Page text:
Saint of the Day – 10 October – Saint John of Bridlington OSA (1319-1379) Priest, Prior, miracle-worker. In his lifetime he enjoyed a reputation for great holiness and for miraculous powers. John was commended for the integrity of his life, his scholarship , his humility and his quiet generosity. Born in 1319 at Thwing (near Bridlington), Yorkshire, England and died on 10 October 1379 of natural causes. Also known as – John Thwing, John of Thwing, John Twenge, John Thwing of Bridlington. Additional Memorial – 9 October among the Augustinian Canons Regular, 21 October on some calendars.
The Roman Martyrology states: “In Bridlington in England, St John, a Priest, who, Prior of the Monastery of the Canons Regular of St Augustine, shone with prayer, austerity and meekness.“
Born in 1320 in the village of Thwing on the Yorkshire Wolds, about nine miles west of Bridlington, he was of the Yorkshire family Twenge, which during the English Reformation would supply two Roman Catholic Priest-martyrs and was also instrumental in establishing the Institute of the Blessed Virgin Mary at Bar Convent, York.
John was educated at a school in the village from the age of five, completing his studies at Oxford University. He then entered the Augustinian Canons Regular community of Bridlington Priory. He carried out his duties with humility and diligence, and was in turn Novice Master, almsgiver, preacher and sub-prior. He became Canon of the Priory in 1346 and was eventually elected Prior in 1356. John initially declined out of humility but after being re-elected, probably in 1361, he took on the duties of Prior in January 1362. He served as Prior for 17 years before his death on 10 October 1379.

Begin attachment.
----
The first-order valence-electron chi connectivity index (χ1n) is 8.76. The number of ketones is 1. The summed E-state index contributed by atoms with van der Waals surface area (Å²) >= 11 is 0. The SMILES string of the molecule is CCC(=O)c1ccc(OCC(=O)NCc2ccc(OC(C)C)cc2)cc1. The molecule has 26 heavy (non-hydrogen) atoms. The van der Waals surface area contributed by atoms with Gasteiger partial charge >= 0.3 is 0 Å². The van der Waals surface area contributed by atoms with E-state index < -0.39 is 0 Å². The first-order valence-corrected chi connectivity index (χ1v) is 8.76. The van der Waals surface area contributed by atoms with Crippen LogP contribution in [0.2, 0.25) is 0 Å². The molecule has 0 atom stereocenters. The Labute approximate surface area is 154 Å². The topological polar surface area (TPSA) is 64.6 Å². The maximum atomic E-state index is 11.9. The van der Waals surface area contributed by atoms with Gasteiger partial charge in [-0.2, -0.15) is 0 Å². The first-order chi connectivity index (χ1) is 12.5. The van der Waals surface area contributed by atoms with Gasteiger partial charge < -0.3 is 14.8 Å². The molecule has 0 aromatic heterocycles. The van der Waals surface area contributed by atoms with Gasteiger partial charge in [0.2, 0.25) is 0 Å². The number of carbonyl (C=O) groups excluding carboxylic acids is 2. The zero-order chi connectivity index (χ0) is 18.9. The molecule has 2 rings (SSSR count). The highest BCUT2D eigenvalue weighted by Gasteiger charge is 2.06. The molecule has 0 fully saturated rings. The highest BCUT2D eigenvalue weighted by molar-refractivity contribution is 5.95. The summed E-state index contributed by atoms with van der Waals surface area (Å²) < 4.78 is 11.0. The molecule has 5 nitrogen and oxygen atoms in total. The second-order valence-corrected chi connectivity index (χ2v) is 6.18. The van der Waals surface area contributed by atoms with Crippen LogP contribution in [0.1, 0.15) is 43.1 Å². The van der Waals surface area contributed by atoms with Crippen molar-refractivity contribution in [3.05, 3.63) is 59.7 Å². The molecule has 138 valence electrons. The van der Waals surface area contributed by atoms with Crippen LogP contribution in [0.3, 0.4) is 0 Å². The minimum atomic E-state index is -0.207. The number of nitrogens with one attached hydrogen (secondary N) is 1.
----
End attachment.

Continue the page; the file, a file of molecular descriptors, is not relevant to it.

In his lifetime he enjoyed a reputation for great holiness and for miraculous powers. On one occasion he changed water into wine. On another, five seamen from Hartlepool in danger of shipwreck called upon God in the name of His servant, John of Bridlington, whereupon the Prior himself appeared to them in his Canonical habit and brought them safely to shore. The men left their vessel at the harbour and walked to the Monastery where they thanked John in person for saving their lives.
“The Vision of William Staunton,” recounts William’s visit to St Patrick’s Purgatory where he sees both purgatory and the earthly paradise and is conducted through the otherworld by St John of Bridlington and St Ive.
After his death from natural causes, the fame of the miracles brought by his intercession, spread rapidly through the land. Alexander Neville, Archbishop of York, charged his suffragans and others, to take evidence with a view to his Canonisation. Richard le Scrope, Archbishop of York, assisted by the Bishops of Durham and Carlisle, officiated at a solemn translation of his body on 11 March 1401. Pope, Boniface IX, shortly afterwards Canonised him. The Canonisation had been lost but the original Bull was unearthed in the Vatican archives by T A Twemlow, who was engaged in research work there for the British government.
At the English Reformation, Henry VIII was asked to spare the magnificent Shrine of the Saint but it was destroyed in 1537. The nave of the Church, restored in 1857, is all that now remains of Bridlington Priory.